My journey of self-acceptance as a gender queer person and finding freedom in Delhi

It’s been a year now, since I’ve moved to Delhi. Despite the severe pollution and the one-month long allergic reactions I had at the height of the after-Diwali smog fest when everyone was smoking a packet of cigarette just by breathing, I still love Delhi for the freedom that it offers to migrants like me. It is truly intoxicating in ways I can’t explain for I have finally found and accepted myself in this city.

My parents were originally from Assam and my father worked in Meghalaya. I spent the first 10 years of my life in Shillong. Somehow I had never really felt like I was home either in Shillong nor in Guwahati. I was in an all girls’ school there, and as many children did, I developed crushes on my classmates, and on a few of my female teachers. Having crushes was quite a trend that didn’t invite unnecessary harassment. Some people would call it “just a phase”. I wore boy’s clothes outside of school though girl’s uniform was something I couldn’t bypass. I used to play outside like other boys and didn’t really develop much interest in dolls like many other girls. The idea was that it was “just another phase” and allowed as well, as long as I grew up to become a conventional woman later in life. However, I didn’t grow out of both these phases eventually.

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We moved to Guwahati. Growing rapidly and haphazardly, Guwahati was not really a small town anymore. This time I was in a co-ed school, and by then I had harmless crushes on a few boys and several girls. The teen years were confusing at the least in terms of romance, lust and most importantly gender identity. I was young and naive enough to believe that one could only be born a girl or a boy. Perhaps the lack of adequate representation of the diverse queer identities had something to do with the confusion and lack of understanding. Who would have thought about gender identity as a choice and not essentially determined by birth at that point in a place like Guwahati?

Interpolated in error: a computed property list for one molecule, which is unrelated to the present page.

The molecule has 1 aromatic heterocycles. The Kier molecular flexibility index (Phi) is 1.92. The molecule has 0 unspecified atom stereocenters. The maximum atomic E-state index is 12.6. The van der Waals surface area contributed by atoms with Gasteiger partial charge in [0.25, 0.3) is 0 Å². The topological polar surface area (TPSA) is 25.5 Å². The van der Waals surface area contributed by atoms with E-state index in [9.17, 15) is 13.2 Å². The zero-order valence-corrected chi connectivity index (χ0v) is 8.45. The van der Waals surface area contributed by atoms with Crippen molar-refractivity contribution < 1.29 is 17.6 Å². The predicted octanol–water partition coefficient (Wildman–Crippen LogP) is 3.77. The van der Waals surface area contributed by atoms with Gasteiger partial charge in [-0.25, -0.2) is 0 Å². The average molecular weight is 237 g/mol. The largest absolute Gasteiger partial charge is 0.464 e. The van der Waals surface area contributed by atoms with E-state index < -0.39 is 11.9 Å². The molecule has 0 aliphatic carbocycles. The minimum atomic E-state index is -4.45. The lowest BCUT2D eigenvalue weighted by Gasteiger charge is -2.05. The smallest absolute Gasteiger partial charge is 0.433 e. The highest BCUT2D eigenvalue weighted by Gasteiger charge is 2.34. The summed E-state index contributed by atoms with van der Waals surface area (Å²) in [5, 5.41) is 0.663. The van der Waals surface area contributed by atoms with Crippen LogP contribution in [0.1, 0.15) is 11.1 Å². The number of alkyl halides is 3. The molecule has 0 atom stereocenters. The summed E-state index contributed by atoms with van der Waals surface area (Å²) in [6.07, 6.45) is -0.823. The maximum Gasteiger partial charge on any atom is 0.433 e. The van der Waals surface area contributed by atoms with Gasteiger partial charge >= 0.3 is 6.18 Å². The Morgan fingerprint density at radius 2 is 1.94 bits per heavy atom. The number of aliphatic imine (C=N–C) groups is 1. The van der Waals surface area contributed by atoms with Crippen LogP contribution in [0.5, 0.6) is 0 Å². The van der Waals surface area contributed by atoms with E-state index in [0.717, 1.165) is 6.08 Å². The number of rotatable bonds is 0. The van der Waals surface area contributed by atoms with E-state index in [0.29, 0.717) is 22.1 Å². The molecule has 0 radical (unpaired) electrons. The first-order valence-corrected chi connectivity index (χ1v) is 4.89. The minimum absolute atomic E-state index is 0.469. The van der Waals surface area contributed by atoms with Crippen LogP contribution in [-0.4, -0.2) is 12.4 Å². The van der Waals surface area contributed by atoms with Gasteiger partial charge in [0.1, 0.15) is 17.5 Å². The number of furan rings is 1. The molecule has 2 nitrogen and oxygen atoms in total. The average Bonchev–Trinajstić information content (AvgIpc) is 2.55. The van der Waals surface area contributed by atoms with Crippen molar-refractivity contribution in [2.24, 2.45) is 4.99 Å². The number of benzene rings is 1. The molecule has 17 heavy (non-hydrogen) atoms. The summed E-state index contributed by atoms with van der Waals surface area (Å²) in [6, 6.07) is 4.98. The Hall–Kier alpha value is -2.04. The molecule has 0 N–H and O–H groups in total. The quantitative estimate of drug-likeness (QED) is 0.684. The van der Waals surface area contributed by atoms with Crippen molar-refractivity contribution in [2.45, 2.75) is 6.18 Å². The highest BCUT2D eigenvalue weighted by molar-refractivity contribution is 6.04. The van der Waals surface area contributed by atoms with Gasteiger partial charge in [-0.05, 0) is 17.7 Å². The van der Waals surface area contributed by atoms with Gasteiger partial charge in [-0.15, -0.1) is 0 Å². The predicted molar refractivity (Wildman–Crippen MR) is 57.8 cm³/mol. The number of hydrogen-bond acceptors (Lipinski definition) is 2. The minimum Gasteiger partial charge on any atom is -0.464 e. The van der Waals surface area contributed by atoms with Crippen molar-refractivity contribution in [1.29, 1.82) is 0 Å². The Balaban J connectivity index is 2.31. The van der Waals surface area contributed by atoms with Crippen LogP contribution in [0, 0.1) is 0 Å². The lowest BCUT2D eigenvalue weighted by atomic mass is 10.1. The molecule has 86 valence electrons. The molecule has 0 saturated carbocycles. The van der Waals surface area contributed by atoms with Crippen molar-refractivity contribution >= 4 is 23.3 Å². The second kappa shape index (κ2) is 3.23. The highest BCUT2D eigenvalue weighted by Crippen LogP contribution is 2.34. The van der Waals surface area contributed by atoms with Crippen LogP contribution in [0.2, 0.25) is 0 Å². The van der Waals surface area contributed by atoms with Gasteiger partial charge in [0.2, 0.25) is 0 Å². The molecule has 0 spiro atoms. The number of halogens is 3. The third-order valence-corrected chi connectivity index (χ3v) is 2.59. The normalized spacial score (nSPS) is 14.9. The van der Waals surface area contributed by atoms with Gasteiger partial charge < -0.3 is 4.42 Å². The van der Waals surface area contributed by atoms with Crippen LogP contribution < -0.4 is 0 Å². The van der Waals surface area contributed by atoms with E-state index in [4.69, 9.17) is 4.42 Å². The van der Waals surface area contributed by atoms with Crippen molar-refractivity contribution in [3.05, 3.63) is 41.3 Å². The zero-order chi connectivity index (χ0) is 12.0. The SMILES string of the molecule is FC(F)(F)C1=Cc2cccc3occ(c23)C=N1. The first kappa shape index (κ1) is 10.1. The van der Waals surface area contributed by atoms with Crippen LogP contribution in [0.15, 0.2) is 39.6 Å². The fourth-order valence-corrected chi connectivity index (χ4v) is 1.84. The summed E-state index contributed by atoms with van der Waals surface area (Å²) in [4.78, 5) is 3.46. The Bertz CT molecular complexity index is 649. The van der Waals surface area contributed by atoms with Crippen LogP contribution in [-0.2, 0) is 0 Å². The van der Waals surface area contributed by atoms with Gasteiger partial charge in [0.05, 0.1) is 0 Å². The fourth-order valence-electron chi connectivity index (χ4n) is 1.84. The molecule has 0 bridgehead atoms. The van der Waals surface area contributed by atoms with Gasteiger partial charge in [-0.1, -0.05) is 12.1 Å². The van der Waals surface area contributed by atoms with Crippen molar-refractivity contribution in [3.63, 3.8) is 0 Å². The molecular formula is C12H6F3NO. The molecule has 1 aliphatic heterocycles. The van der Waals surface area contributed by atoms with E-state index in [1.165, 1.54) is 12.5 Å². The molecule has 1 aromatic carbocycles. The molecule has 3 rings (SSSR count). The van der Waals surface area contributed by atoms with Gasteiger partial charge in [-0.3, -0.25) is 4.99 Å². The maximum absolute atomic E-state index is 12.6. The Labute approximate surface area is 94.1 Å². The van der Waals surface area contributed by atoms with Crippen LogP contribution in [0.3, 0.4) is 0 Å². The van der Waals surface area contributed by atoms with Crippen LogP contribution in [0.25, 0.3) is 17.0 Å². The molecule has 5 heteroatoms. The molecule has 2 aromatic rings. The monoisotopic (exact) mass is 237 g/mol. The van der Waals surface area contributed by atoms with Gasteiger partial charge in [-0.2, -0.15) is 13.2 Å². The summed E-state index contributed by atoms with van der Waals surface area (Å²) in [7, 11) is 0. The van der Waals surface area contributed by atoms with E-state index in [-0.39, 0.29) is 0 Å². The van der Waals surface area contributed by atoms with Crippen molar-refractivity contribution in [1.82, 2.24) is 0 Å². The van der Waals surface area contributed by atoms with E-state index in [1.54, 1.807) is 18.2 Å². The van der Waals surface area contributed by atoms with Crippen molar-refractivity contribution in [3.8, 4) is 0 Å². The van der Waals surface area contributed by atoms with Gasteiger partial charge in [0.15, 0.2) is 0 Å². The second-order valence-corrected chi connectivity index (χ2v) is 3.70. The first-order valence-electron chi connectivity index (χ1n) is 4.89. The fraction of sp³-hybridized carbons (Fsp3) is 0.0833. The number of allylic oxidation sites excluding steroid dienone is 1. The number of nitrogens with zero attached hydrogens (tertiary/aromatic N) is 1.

My school days passed without unpleasant incidents but that is only because I hid my real identity so well. I conformed or rather tried to, behaved ‘acceptably’, dressed ‘appropriately’, kept my sexuality and emotions under lock. Homophobia was apparent even among the school counselors, sex education was a joke. It possibly still is, there have hardly been any changes in most parts of the country. As a young school girl, my response to danger had always been flight rather than fight. I ran away as far as I could, from my own gender identity. I didn’t have the tools or the support to face the consequences in grave situations. Being a social pariah, getting bullied and harassed, were legit fears I had while growing up, in case someone found out about my sexuality.

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It’s also quite interesting that the society manages to get you actually hate yourself and your feelings, all because it isn’t the norm. Imagine if suddenly heterosexuality was declared unnatural and hence heterosexuals are persecuted using the law (seems rather unfair doesn’t it? Even though that’s what’s been happening to homosexuals or gender non-confirming people for years). Would heterosexual people start hating themselves and try various methods to behave in a manner which doesn’t really come natural to them? Heterosexual people often do not understand the struggles of homosexuals and gender non-conforming people to begin with. What does it mean to live with shame and fear is an experience only the latter relate to.